EVERY morning, in a quiet village in Nordrhein, a few kilometres from Belgium, Khder embraces his wife, Nadjat, kisses their four-year-old son, and goes by bus to Nideggen train station. After winding through woods and fields dominated by wind turbines, his train arrives in Düren, where he attends German language classes in a class reserved for asylum-seekers.
Khder is 27 years old, and is a Yazidi. He comes from the Sinjar plateau, in northern Iraq. Exactly two years ago, he was stuck, with other Yazidis, in the infamous Idomeni refugee camp, between Greece and Macedonia (News, 20 May 2016), after travelling with his family from Turkey.
Before leaving his homeland, he was a security guard. When jihadist militias besieged the Sinjar plateau in 2014, massacring more than 5000 people and enslaving thousands of women, he and fellow survivors were trapped on the mountains for days, without food or water. They were able to take the road to Europe because of a humanitarian corridor opened by the Kurdish YPG brigade.
GIACOMO SIMIKhder, his wife, Nadjat, and one of their sons, in their tent in the Idomeni refugee camp, in 2016
His arrival in Germany was anything but easy. After spending almost four years in tents in camps, first in Turkey and then in Greece, and having tried several times to cross borders illegally, he managed to obtain permission from the German state to fly to Monaco, where he was then granted asylum for one year.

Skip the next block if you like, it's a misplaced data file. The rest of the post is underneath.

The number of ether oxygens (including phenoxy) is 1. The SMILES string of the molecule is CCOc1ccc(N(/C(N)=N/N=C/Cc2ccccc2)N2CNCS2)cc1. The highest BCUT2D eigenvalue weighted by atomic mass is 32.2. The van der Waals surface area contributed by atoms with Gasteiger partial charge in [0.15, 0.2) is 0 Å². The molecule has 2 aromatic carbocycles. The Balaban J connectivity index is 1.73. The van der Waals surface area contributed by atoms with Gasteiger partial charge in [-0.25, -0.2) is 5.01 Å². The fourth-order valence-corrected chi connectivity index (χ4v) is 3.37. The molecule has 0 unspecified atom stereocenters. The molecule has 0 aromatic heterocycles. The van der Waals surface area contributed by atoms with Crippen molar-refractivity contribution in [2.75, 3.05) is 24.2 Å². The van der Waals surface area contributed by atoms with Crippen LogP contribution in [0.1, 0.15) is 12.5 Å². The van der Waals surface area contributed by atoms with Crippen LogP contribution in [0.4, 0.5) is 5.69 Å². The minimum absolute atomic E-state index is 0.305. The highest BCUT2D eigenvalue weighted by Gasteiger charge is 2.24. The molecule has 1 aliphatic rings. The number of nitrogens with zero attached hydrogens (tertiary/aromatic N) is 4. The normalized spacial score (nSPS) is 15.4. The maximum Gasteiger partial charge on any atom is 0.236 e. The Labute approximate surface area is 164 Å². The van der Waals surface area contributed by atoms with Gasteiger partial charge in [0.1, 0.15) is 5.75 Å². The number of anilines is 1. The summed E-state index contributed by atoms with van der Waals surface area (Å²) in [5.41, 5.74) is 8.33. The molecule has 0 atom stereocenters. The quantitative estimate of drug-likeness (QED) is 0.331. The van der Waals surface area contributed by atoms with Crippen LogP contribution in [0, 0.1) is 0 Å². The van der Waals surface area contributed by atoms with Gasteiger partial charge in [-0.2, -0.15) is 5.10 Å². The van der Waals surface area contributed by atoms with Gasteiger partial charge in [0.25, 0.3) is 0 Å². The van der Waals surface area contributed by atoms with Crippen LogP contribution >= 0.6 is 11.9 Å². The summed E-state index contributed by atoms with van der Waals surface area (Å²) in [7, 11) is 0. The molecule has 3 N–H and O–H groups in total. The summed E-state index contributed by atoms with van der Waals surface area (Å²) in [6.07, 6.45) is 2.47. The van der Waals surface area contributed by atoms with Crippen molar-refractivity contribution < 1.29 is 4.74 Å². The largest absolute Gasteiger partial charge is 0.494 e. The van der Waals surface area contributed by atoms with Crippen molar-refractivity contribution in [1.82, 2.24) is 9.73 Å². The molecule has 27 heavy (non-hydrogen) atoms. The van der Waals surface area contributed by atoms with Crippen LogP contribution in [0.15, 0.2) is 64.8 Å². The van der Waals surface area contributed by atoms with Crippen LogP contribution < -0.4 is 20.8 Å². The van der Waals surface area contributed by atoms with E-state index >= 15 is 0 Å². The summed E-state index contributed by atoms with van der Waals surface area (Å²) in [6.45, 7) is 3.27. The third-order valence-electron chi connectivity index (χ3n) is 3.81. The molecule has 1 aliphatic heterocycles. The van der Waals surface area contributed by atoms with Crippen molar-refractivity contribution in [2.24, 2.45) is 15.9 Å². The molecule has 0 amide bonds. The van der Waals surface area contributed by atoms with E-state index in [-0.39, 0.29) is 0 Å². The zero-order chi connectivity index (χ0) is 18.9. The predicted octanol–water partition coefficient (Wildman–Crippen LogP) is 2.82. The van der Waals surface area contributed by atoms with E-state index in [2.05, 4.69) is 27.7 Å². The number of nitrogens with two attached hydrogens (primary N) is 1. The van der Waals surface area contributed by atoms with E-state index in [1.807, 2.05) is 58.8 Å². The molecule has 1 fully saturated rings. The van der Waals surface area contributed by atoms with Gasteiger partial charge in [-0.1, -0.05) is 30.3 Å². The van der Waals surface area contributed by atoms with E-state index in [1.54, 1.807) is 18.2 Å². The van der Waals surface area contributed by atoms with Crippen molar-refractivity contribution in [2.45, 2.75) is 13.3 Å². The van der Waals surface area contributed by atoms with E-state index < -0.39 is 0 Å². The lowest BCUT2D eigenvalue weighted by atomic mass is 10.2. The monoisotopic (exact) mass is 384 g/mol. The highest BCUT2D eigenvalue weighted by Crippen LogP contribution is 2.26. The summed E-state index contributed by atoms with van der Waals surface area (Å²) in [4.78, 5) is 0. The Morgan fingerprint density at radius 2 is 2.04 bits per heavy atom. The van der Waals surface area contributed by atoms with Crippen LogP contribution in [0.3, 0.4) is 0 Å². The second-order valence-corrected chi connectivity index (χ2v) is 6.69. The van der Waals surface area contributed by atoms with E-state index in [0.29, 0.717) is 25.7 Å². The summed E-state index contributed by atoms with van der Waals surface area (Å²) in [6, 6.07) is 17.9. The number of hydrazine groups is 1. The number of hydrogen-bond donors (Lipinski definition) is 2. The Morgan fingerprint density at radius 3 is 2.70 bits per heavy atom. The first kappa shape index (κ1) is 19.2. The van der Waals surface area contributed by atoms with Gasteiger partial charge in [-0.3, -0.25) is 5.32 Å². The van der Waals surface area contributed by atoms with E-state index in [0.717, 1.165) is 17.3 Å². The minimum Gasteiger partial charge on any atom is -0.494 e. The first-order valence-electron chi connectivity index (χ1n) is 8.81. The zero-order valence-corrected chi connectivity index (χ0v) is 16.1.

In October, the federal office, managed by the Ministry of the Interior, allocated him a room and a kitchen used by two other refugee families. Now, with his wife and two children, he is happy and relaxed, and intends to do everything possible to become a full European citizen. But he lives in constant fear of being repatriated to Iraq — where some of his relatives still live — without the possibility of being contacted.
“Every six or seven months, I am called for talks for the renewal of asylum, where we are registered with a video camera,” he explains. “If there is any inconsistency between one registration and the other, the risk of repatriation is highly expected.” He knows one Yazidi family that was sent back to Sinjar, and there are more than a thousand in Greece, waiting for relocation.
An asylum-seeker in Germany has the opportunity to study or to work. Daily language lessons of up to four hours are provided, and the state gives a degree of economic maintenance according to the needs and the type of family. Khder’s family receives €700 per month.
GIACOMO SIMIA Yazidi man in the refugee camp in Viransehir, Turkey, in 2015
Relations with his Turkish and German neighbours are excellent: they give him books for his lessons, often give him a lift, or invite him to their home. Nadjat cannot attend the same courses as her husband, because the children do not yet attend kindergarten. The two children, however, while conversing with their parents, repeat numbers and words in German, English, Greek, and Turkish: the languages encountered during their lengthy exodus.
When he is not at school, Khder offers himself as a volunteer translator to help other Yazidis or Muslim refugees. Otherwise, his days are occupied by games in the yard with the children, punctuated by calls from family members who are still in tents in Iraq, Kurdistan, or Turkey, or scattered between Germany and the Benelux.
“I would lie if I said that I’ve not been missing Sinjar, but nothing can ever change there. I’m just trying to forget the past and build a new life for me and my family,” he says.